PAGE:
Dec 082008

The Apple tablet rumours are picking up again. Since we are just four weeks away from MacWorld, this is no surprise. Interesting speculation going on about Apple’s possible moves to make it’s own CPUs for these future darlings. It’s exciting to me because it seems all of the motion in the world of computing is in mobile devices. The desktop computer is now an appliance, about as worthy of news coverage as refrigerators according to John C. Dvorak. And for once I agree with the cranky geek. My iPhone is my most important computer now and my desktop computers are just media appliances, relegated to encoding and serving up audio and video for my family’s enjoyment.

All hail the coming Apple Mobile Device, whatever the hall it turns out to be.

Oct 222008

It\'s Not Easy Being Green

It's Not Easy Being Green

Two weeks ago I signed up for the iPhone Tech Talk. The e-mail invite was oh so friendly, stating “Stay where you are. We’re coming to you!”. But of course what Apple means by “where you are” is “a big city on the East or West Coast (or Chicago)”. I am in none of those places, so I actually will have to travel to one of them to “stay where I are”. Or something like that. I went ahead and signed up for Chicago. After filling out the form I got a terse and kind of dickish response that said:

Dear Shorn,

Thank you for your interest in attending the iPhone Tech Talk being held in Chicago on 05 November 2008. Due to the high demand and limited space at each venue, please do not make your travel plans until you receive an email confirming your registration.

So don’t call us, we’ll call you.

And then, they didn’t call. For two weeks they didn’t call. I gave up waiting and assumed I’d been passed over as too unsexy for them. But then, this morning, happiness in my in-box!

Hello Shorn,

We are pleased to confirm your registration for the iPhone Tech Talk in Chicago on 05 November 2008.

But now the problem of getting to/from Chicago. Driving is 6+ hours each way. That would mean a hotel stay, which means at least $150 for a room, taking an additional vacation day, and 12 hours lost to driving. I like listening to podcasts in my car, but that’s just ridiculous. So I checked Orbitz and was suprised to find a non-stop round-trip same-day flight that works for about the same price as a hotel stay. And I ordered a Chicago Transit Authority day pass to get me to and from the airport, which will entail trains and busses.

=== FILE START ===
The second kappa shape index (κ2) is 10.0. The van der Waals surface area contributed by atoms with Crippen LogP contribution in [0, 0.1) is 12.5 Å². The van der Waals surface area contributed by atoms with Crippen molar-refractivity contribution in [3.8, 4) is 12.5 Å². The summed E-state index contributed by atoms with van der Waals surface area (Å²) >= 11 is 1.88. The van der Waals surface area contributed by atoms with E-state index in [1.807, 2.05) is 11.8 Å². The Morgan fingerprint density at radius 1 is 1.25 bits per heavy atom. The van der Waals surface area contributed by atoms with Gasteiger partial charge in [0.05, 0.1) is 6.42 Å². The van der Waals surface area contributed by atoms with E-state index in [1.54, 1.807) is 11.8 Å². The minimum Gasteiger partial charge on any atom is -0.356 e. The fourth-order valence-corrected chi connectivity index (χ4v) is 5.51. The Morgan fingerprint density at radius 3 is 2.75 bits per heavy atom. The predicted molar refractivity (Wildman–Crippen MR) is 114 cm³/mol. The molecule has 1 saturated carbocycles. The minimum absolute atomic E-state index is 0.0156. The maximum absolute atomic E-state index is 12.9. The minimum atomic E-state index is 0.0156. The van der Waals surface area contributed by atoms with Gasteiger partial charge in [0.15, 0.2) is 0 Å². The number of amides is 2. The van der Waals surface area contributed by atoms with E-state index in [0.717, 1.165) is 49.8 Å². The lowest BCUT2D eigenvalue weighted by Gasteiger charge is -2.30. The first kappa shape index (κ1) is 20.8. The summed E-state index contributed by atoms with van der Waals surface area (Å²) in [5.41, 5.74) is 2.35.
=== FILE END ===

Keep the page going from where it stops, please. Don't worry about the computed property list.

So a long day all by my little self on various forms of public transportation in a city I’ve not spent any time in, and a 1-day seminar with Apple folk. I’m excited!

Update: Someone just reminded me that Nov 5th is the day after the election. Sheesh, I totally forgot! That should be a fun day to travel. I’ll either be giddy or homicidal. (Your choice, America)

Oct 192008

Think Gravity

Think Gravity

I think I’m going to sue.

Last night I had a completely convincing dream of Steve Jobs announcing marginally-updated iMacs and raising the price $500. Also, he announced the discontinuation of the Mac Mini. No replacement, it’s just gone.

So, no more $600 Mac, the lowest price Mac desktop is now $1,699.

The crowd has no reaction.

The whole dream was so completely real and convincing that when I woke up I had integrated it as sad fact. I got on eBay to see if the prices of used Mac Minis was going through the roof. They weren’t. I thought that was strange. Then it dawned on me that maybe it was a dream. Had to check the Apple news sites to be sure. Big relief.

Unless it wasn’t a dream but a Vision!

O, M, G.

[Update: Two days after posting this, Engadget reports Apple Stops Mac Mini Shipments to Retailers. OMGOMGOMG!]

Oct 162008

So finally we have new MacBooks and MacBook Pros from Apple. Sturdy suckers hand-crafted from blocks of pure Reardon Metal by John Galt himself.

OK, it’s aluminum, and they are machined by robots. But they are sturdy!

Watching Steve present these new little wonders I was struck by the emphasis he placed on the manufacturing. They found a new way to make laptops. Then they showed what looked a lot like the vocational films I was shown in class as a young teen about 100 years ago, that taught me if I worked hard and learned my math real good, someday I could get a high-paying union job at a stamping plant.

It was just machining. This may be a new way to make laptops, but it’s certainly not ‘new’. This is how light-but-strong parts are made for all kinds of high-performance machines like airplanes, space ships and race cars. Now laptops. Laptops from Apple, the only company with a chance in hell of getting more than a tiny very exclusive fraction of the population to buy such a thing. They are priced accordingly, starting at $1,300 and topping off damn near $3,000. This at a time when other manufacturers are in a race for the bottom of the market with sub-$500 netbooks.

My first reaction was that Steve Jobs was off his rocker, not paying any attention to the market he is in. After watching the presentation though, I realize this is not new. Steve has never paid attention to the market. He dreams of something nicer, and creates a market for it. I’m glad he does, even if I chafe at the price of admission to his dreams.

Steve loves his bricks. This is just the latest in a long line. First was the original Mac itself. Made of plastic, it was a shocking design flying in the face of the stamped steel IBM-compatible boxes of the time.

Then, when John Scully convinced Apple that Steve Jobs’ vision was a liability and they kicked him out, he just thought even bigger and the result was the NeXT Cube and later the NeXTStation. These were made from extruded and/or machined magnesium, so in a pinch you could light them with a blow torch and use them as very large incendiary flares. They were years ahead of the Mac, on par with the most advanced Unix workstations, were under-powered and outrageously over-priced. I think NeXT made computers for about two years before falling back to just selling their advanced operating system and development environment.